The 42 million Americans who remain in a traditional pension plan are counting on that plan for a quarter of their monthly income after retiring, according to a new Fidelity Investment study.
That may or may not be realistic, depending on the level of their benefits. What’s crazy, though, is that nearly three in four do not know their plan’s basics – things like the vesting schedule, their payment options upon retiring and the age they become eligible to collect benefits. This suggests that most people approaching retirement have not given much thought to the details of how they will fund their later years.
We’re good at broad strokes: the survey found that folks with a pension expect equal retirement income from four sources – their private pension, savings, Social Security and 401(k) plan. But there appears to have been little actual planning in arriving at this estimate. Some 61% in the survey said they have never inquired about their monthly benefit; 43% figure their employer will tell them what they need to know when they need to know it and 29% don’t even know whom to ask.
That’s alarming because folks with a traditional pension tend to be older workers, who should not be guessing. A Towers Watson study found that only 17 Fortune 100 companies now offer new employees a traditional pension, down from 89 in 1985. So this is mostly an issue for those who have been around a while. With that in mind, here are three simple questions to get your planning started:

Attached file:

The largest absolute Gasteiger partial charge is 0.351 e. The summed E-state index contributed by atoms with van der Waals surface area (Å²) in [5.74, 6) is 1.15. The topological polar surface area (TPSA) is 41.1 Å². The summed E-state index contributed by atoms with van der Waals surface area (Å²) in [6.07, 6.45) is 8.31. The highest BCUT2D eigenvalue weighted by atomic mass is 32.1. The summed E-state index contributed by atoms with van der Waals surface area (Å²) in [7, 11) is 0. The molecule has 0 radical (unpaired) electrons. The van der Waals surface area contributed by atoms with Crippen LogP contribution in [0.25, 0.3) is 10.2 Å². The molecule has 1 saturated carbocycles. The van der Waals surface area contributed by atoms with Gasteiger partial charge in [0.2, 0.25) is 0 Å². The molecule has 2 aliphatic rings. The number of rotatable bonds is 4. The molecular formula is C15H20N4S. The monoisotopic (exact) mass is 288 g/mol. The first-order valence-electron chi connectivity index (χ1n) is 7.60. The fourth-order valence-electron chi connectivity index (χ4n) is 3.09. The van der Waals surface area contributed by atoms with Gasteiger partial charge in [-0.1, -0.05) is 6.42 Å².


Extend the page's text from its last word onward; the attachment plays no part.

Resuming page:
- Who should I ask about my plan’s particulars? Start with the human resources department. They may be able to answer your questions. But they may also refer you to a third-party plan administrator. The administrator will have a wealth of information. But it may be mostly available online, where you’ll have to click around to find what you need. Ask your HR department for help with this and you will likely get it.
- When am I eligible to collect? Employees are typically fully vested after five years of service and the typical private pension begins paying when you retire at age 65. As with Social Security, you may be able to retire early and begin collecting as early as age 55. But your monthly benefit will be much lower, and with private pensions there is almost never an inflation-based benefits increase. So in most cases the longer you wait before collecting the better.
- What are my payment options at retirement? Typically, you can take a lump sum, which for tax reasons should be rolled into an IRA; you can opt for an annuity payout, guaranteeing monthly income for life (careful, this leaves nothing for a big unexpected expense); or you can arrange a combination of both.